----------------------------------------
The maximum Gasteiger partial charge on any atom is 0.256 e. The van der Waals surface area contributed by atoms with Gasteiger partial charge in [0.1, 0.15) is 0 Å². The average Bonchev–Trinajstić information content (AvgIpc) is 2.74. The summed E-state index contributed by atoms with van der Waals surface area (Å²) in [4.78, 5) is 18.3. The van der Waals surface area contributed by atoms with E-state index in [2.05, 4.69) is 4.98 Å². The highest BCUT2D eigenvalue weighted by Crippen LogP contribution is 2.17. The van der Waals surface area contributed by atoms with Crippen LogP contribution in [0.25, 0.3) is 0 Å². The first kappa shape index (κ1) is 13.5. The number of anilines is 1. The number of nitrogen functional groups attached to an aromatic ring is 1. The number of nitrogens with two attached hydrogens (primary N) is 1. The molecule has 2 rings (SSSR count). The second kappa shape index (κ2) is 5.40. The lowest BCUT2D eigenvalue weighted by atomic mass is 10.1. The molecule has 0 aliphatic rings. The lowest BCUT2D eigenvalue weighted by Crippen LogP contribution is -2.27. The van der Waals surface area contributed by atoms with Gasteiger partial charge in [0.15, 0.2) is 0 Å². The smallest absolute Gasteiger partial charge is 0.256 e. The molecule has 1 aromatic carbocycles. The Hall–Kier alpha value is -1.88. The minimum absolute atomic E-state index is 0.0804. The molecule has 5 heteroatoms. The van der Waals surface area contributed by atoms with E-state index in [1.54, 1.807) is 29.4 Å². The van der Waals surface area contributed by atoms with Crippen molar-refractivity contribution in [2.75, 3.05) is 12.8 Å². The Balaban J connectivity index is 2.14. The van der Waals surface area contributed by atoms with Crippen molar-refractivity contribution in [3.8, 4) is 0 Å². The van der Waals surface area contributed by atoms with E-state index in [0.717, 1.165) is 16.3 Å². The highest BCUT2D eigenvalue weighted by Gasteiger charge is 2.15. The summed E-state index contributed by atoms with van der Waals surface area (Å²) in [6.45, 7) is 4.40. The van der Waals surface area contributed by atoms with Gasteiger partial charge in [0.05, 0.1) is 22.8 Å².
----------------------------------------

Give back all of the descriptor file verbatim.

The maximum Gasteiger partial charge on any atom is 0.256 e. The van der Waals surface area contributed by atoms with Gasteiger partial charge in [0.1, 0.15) is 0 Å². The average Bonchev–Trinajstić information content (AvgIpc) is 2.74. The summed E-state index contributed by atoms with van der Waals surface area (Å²) in [4.78, 5) is 18.3. The van der Waals surface area contributed by atoms with E-state index in [2.05, 4.69) is 4.98 Å². The highest BCUT2D eigenvalue weighted by Crippen LogP contribution is 2.17. The van der Waals surface area contributed by atoms with Crippen LogP contribution in [0.25, 0.3) is 0 Å². The first kappa shape index (κ1) is 13.5. The number of anilines is 1. The number of nitrogen functional groups attached to an aromatic ring is 1. The number of nitrogens with two attached hydrogens (primary N) is 1. The molecule has 2 rings (SSSR count). The second kappa shape index (κ2) is 5.40. The lowest BCUT2D eigenvalue weighted by atomic mass is 10.1. The molecule has 0 aliphatic rings. The lowest BCUT2D eigenvalue weighted by Crippen LogP contribution is -2.27. The van der Waals surface area contributed by atoms with Gasteiger partial charge in [0.15, 0.2) is 0 Å². The smallest absolute Gasteiger partial charge is 0.256 e. The molecule has 1 aromatic carbocycles. The Hall–Kier alpha value is -1.88. The minimum absolute atomic E-state index is 0.0804. The molecule has 5 heteroatoms. The van der Waals surface area contributed by atoms with E-state index in [1.54, 1.807) is 29.4 Å². The van der Waals surface area contributed by atoms with Crippen molar-refractivity contribution in [2.75, 3.05) is 12.8 Å². The Balaban J connectivity index is 2.14. The van der Waals surface area contributed by atoms with Crippen molar-refractivity contribution in [3.8, 4) is 0 Å². The van der Waals surface area contributed by atoms with E-state index in [0.717, 1.165) is 16.3 Å². The highest BCUT2D eigenvalue weighted by Gasteiger charge is 2.15. The summed E-state index contributed by atoms with van der Waals surface area (Å²) in [6.45, 7) is 4.40. The van der Waals surface area contributed by atoms with Gasteiger partial charge in [0.05, 0.1) is 22.8 Å².